Few moves in U2’s career were as bold as Zooropa, an album that managed to sell more than 7 million copies despite being a fairly outlandish experiment (relatively speaking, they weren’t actually releasing an Einsturzende Neubauten record, no matter how much The Edge might have been listening to them). The title track of the album is a psychedelic mission statement, with disorienting production techniques that made the sole first half of the track sound muffled and distant, while Bono delivers advertising slogans: “Better by design,” “Be all that you can be,” “vorsprung durch technik.” It was a climactic entrypoint into the band’s newly built virtual world, and it felt strange and a little unsettling, but its sound and reflection of commercially-sponsored emptiness still resonate.

best U2 songs Pop“Mofo” (5:49)
from Pop (1997; Island)

U2’s Pop has become the album that’s most often pointed to when someone wants to bring up a bad U2 album, though that’s frankly absurd—every album they’ve released since then is a drop in quality. It’s also pretty damn good, despite the over-the-top marketing that went along with it, and the silliness of a few tracks like “Discotheque” (and its video for that matter). “Mofo” is certainly over the top, but the pulsing synths that drive the song make it immediately different than anything that preceded it—good different, exciting different. Like “I Will Follow,” the song concerns Bono’s mother’s death when he was just a teenager, which in turn leaves him stunted in development: “Now I’m still a child, but nobody tells me no.” It’s at once a parody of rock stardom and something much more tender and personal, revealing far more layers than the flashy package would suggest.

best U2 songs Passengers“Miss Sarajevo” (5:40)
from Original Soundtracks 1 (1995; Island)

The ’90s were by far the most experimental period for U2, sometimes in triumph (Achtung Baby) and sometimes with more mixed results (Pop), but for essentially the entirety of the decade, U2 were using the gigantic platform they had built for themselves to do some fairly weird stuff. “Miss Sarajevo,” the lone single from their Passengers project with Brian Eno, isn’t the strangest track on the record—not by a long shot. But it does feature vocals from Luciano Pavarotti. So there’s that. It’s more atmospheric and sedate than much of U2’s material from any era, a song that actually wouldn’t be so out of place on an album like OK Computer. But it’s quite gorgeous, operatic cameo or not.

best U2 songs Joshua Tree“Bullet the Blue Sky” (4:32)
from The Joshua Tree (1987; Island)

Notable for having been played more than 600 times on tour as well as being the song that gave the band’s documentary, Rattle and Hum, its name, “Bullet the Blue Sky” is one of the most darkly abrasive songs on U2’s The Joshua Tree. A song critical of military intervention, originally inspired by the 1980 conflict in El Salvador, “Bullet the Blue Sky” feels as turbulent as the wartime theaters that informed it, with The Edge’s slide-guitar technique heightening the tension. It’s rife with the Old Testament references so prominent in Bono’s lyrics, but he’s more direct in his critique of the military-industrial complex: “Suit and tie comes up to me, his face red like a rose on a thorn bush/Like all the colors of a royal flush, and he’s peelin’ off those dollar bills, slappin’ ’em down/One hundred! Two hundred!” It’s the angriest U2’s ever sounded.

best U2 songs Pop“Last Night On Earth” (4:45)
from Pop (1997; Island)

This is both counterintuitive and obvious, but the songs on Pop that work best are often the ones that leave the most room for subtlety and space. “Last Night On Earth” retains the electronics-tinged production and future-pop sensibility of the other tracks, but there’s a chilling darkness about it. Essentially a song about someone so disillusioned with the world that they seek an escape by whatever means necessary, it feels more sleazy than desperate, but it still works simply because of the aesthetic the band cultivates. Perhaps not the most affecting song they’ve ever written, but a damn good one all the same.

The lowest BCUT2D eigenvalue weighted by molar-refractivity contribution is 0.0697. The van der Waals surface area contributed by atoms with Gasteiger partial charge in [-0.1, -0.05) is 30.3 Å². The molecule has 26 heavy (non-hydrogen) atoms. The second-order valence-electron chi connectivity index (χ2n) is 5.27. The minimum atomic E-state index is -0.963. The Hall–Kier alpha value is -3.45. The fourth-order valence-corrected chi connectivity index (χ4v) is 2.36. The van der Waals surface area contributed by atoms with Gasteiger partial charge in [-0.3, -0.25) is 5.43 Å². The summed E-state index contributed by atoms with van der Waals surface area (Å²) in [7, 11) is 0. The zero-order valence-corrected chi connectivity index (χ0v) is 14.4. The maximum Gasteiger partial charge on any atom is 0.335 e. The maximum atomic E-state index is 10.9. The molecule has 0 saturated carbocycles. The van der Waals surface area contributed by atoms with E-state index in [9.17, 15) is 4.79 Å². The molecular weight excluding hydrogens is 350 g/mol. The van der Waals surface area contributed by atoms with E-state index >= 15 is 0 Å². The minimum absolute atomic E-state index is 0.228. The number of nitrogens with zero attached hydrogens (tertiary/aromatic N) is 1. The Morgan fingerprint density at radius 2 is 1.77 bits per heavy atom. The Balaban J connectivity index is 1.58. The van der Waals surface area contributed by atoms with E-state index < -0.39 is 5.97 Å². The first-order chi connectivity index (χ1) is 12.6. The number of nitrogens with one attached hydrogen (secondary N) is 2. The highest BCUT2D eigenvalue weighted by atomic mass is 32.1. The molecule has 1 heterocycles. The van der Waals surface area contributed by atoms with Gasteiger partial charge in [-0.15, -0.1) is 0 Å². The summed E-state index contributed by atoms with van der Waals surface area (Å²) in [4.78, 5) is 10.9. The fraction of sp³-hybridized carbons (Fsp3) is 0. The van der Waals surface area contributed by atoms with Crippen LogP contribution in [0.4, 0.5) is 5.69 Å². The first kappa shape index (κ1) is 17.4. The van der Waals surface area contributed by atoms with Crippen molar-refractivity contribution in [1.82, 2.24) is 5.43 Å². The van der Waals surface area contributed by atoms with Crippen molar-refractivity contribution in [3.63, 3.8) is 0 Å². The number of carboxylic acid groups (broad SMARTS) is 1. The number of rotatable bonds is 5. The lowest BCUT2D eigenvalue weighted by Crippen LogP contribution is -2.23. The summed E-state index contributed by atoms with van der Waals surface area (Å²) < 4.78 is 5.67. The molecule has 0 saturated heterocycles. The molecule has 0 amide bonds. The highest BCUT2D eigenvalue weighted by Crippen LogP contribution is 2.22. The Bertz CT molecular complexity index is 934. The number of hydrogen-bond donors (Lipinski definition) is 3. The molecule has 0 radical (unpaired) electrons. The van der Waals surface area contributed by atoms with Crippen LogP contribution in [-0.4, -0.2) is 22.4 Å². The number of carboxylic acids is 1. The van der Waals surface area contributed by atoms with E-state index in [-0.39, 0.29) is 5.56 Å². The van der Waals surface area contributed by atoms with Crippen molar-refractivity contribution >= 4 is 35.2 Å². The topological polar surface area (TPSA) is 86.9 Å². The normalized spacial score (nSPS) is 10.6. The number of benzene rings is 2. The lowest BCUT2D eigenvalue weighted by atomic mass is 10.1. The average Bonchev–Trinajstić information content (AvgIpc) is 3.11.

how to dismantle an atomic bomb“Love and Peace or Else” (4:53)
from How to Dismantle an Atomic Bomb (2004; Interscope)

There’s at least one song on every recent U2 album that comes as something of a surprise, by which I mean a good surprise. After all, U2 are at their most disappointing when they fall back on tired habits, not so much when they take risks. (Some of those don’t work out either, but at least they leave their comfort zone.) So the fact that there are surprises at all is a positive thing. How To Dismantle An Atomic Bomb is a record that almost never leaves the middle of the road. It’s a rock album in a similar manner to how R.E.M.’s Monster was, but the reason that album succeeded is because it felt loose and fun in a way that this album rarely lives up to. “Love and Peace or Else” is an exception, one of the dirtiest blues-rock songs the band ever recorded, serious in tone to a degree but still freewheeling and fun. It succeeds where something like “Vertigo” fails.

Passengers original soundtracks“Slug” (4:41)
from Original Soundtracks Vol. 1 (1995; Island)

Now this is where the Passengers concept begins to show something more fruitful out of the Eno partnership. Though he’s been a partner of U2’s for a long time, their work together had rarely showcased the ambient compositional style he’s cultivated for most of his career. In fact, this track sounds more like Eno than U2, it just happens to feature vocals from Bono, each line beginning with “Don’t want…“. It takes a full two minutes before Bono even begins singing however, and by then there’s already a foundation of gorgeously atmospheric art-pop. Bono’s merely along for the ride—a passenger, you could say.

best U2 songs Zooropa“Lemon” (6:56)